At the first AMS elections Indigenous Forum in two years, candidates lauded the importance of following through on the Indigenous Strategic Plan (ISP) and compensating Indigenous students for their work and partnership.
Following two Indigenous meet-and-greet events held during the 2019 and 2020 elections, and a cancellation last year, this year’s event took place in the Nest on Monday, March 7. Candidates in all election races made an appearance.
This year’s event was more formal than those held in past years. Rows of chairs faced a table from which candidates answered questions written by Alexandra Thomas, AMS Indigenous engagement facilitator. It was followed by live questions from members of the AMS Indigenous Committee who attended via Zoom. The room was largely filled by candidates, though a few students attended in person.
Candidates focused on the compensation of Indigenous students for their work by creating new scholarship programs and reducing the delay for paying owed compensation.
Eshana Bhangu, who is running in the Senate and presidential races, spoke of an incident last summer with an Indigenous poet who criticized the AMS’s financial systems for not paying them on time.
Sydney Harakal, presidential candidate and the sole Indigenous candidate in this election, suggested that the AMS currently engages in “extractive consultation” and stressed the importance of proper compensation and collaboration.
“It does come down to ensuring that we are properly compensated …. I think it’s time we move beyond consultation and get into engaging and making decisions together.”
Beyond compensation, the ISP was referenced by every candidate as a resource they consider important and intend to use to guide their policies. The ISP is one of the university’s strategic plans, developed over several years to guide UBC’s decolonization and reconciliation with Indigenous peoples.
“[The ISP is] a huge part of advocacy to the university and for Senate as well,” said Dana Turdy, candidate for VP academic and university affairs and Senate.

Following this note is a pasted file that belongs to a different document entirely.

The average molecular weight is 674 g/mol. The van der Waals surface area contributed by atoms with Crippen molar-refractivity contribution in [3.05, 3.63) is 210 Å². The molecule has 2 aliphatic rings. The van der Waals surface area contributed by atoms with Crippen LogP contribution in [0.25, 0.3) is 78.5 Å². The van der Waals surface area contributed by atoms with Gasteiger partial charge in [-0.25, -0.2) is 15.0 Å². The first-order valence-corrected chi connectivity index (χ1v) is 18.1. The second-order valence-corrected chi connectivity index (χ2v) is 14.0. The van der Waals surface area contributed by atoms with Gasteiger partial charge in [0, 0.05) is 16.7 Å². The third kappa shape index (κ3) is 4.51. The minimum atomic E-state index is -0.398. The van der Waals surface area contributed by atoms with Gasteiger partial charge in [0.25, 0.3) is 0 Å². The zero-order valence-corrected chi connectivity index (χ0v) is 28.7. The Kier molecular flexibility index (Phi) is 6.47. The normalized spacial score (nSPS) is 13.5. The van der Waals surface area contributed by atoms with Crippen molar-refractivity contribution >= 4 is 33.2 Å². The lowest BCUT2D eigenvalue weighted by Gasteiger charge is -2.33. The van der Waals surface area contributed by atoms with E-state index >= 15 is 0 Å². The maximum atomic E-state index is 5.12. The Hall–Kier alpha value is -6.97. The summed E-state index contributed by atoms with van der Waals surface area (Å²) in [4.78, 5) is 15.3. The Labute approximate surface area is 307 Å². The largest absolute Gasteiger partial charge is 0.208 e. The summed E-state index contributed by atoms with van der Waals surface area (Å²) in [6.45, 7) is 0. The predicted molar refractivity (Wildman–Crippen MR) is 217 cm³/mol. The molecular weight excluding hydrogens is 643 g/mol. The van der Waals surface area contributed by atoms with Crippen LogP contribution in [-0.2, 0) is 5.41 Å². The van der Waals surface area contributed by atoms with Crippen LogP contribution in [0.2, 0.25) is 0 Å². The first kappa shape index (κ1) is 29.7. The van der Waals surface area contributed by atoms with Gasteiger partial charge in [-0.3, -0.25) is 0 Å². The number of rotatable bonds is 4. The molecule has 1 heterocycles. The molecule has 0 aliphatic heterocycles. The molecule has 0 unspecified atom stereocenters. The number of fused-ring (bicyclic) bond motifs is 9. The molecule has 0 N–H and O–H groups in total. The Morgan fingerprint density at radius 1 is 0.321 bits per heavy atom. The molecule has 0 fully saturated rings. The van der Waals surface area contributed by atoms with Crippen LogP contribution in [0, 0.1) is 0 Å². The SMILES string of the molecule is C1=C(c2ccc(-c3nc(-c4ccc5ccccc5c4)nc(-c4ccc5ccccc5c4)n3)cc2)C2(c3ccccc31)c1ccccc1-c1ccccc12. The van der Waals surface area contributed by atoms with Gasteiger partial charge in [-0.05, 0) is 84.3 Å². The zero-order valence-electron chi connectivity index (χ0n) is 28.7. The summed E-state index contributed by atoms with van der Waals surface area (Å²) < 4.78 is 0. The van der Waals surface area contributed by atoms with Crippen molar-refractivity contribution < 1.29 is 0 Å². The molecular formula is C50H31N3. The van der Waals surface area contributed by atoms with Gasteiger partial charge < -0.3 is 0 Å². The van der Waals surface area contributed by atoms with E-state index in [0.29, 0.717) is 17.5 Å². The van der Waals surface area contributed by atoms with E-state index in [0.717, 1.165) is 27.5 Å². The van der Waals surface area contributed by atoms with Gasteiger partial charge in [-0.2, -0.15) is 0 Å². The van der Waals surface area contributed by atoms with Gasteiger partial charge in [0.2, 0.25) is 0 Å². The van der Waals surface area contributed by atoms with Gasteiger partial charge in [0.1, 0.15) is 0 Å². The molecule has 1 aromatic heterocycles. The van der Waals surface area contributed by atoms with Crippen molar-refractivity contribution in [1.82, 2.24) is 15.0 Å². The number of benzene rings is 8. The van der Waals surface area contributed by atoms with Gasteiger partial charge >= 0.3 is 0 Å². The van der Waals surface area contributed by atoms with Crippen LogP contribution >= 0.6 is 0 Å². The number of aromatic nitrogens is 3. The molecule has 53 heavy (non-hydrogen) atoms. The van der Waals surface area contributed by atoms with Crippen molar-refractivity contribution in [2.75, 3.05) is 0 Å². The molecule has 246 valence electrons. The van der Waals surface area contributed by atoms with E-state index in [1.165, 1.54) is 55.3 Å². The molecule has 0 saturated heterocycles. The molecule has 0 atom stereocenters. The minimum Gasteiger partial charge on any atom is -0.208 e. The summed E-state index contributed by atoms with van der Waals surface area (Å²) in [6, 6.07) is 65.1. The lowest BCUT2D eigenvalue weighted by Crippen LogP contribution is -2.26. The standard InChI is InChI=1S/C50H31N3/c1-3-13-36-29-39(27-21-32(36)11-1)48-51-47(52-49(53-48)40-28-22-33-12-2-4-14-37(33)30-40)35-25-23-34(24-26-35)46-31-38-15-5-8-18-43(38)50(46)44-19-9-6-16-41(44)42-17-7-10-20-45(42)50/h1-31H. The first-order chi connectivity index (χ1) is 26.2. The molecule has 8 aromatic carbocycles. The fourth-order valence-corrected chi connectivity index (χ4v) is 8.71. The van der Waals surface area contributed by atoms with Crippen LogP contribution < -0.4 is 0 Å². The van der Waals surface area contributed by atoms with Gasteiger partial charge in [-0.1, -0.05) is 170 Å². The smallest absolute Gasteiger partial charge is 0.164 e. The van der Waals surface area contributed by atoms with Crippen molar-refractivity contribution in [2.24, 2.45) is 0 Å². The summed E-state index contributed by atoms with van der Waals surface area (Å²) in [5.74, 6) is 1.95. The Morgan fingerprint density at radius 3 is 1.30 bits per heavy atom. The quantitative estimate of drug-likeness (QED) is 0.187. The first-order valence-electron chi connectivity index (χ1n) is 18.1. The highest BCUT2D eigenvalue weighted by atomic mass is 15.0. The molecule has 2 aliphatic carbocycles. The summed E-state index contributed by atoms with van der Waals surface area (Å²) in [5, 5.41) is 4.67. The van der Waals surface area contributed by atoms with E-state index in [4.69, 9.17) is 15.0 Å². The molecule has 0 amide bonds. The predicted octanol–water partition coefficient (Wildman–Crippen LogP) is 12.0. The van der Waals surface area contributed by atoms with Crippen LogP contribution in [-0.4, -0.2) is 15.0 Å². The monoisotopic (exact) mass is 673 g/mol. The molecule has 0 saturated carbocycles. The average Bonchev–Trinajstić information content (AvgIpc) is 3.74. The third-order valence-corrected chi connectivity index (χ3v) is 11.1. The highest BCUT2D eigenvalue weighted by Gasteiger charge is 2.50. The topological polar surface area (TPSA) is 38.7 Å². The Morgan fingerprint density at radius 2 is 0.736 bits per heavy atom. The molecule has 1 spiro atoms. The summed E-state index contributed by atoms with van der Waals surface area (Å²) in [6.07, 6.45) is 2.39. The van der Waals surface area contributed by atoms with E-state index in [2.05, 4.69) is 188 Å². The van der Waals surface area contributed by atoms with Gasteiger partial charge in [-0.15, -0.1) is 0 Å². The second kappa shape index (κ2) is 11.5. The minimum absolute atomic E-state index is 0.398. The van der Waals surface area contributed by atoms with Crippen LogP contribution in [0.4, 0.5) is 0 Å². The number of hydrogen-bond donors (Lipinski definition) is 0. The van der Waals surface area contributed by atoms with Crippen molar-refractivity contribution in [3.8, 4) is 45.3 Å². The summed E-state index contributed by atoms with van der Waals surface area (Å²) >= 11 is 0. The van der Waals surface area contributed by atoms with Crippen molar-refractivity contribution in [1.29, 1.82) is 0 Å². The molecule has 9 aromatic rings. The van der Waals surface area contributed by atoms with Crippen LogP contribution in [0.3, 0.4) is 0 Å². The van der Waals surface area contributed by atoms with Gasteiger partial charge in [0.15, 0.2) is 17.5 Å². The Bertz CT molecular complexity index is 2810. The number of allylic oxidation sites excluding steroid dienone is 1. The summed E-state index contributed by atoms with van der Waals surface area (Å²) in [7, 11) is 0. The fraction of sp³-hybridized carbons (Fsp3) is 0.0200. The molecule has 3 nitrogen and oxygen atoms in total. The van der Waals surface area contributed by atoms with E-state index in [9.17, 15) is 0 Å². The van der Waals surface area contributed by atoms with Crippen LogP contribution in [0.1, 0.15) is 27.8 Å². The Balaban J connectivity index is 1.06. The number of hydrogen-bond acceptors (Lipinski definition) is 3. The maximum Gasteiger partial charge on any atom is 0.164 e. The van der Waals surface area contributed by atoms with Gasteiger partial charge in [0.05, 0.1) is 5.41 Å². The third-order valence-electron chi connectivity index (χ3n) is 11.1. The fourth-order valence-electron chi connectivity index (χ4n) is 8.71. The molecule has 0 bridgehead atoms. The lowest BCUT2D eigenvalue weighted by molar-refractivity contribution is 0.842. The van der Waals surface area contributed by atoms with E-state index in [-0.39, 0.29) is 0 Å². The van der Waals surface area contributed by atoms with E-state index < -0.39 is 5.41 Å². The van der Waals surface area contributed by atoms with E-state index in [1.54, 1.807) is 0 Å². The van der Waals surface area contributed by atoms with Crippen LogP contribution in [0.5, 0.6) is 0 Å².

Candidates expressed the need to stop asking Indigenous students what to do — a question they have already answered. Remy the Rat, a joke candidate represented by Esmé Decker, urged “not just continually [asking] how [the AMS] can help when the [ISP] already exists.”
Beyond the ISP, Harakal stressed the importance of helping connect Indigenous students with their history.
“We should work to facilitate a place where Indigenous people are more comfortable learning their history and becoming more connected with their culture.“
Dante Agosti-Moro, a candidate for Senate, said he wants to create a standing committee of Indigenous students to hold the Senate accountable to the goals of the ISP.
In a standout moment, Nakoda Hunter, Indigenous Committee co-chair, asked Tate Kaufman, candidate in the presidential, Board of Governors and Senate elections, about his role as current vice-president of UBC Students for Freedom of Expression (SFE). SFE organized an event with conservative political commentator, Lauren Southern, who denied the existence the genocide of Indigenous peoples in residential schools.
Kaufman said he “believes in free speech” and his role in SFE is to “make sure that the scope of free expression on campus stays as wide as possible and that involves inviting the most controversial speakers possible.”
He went on to say that as AMS president he would instead “take more of a harm-reduction position,” fighting for “academic freedom” while doing “as little damage as possible.” Kaufman added that he disagrees with Southern and believes the treatment of Indigenous peoples in residential schools “was a genocide.”
Though few students not running in the election attended, Shania Muthu, the AMS Chief Elections Officer, said that the Indigenous Committee plans to share the takeaways from the event with broader Indigenous communities on campus.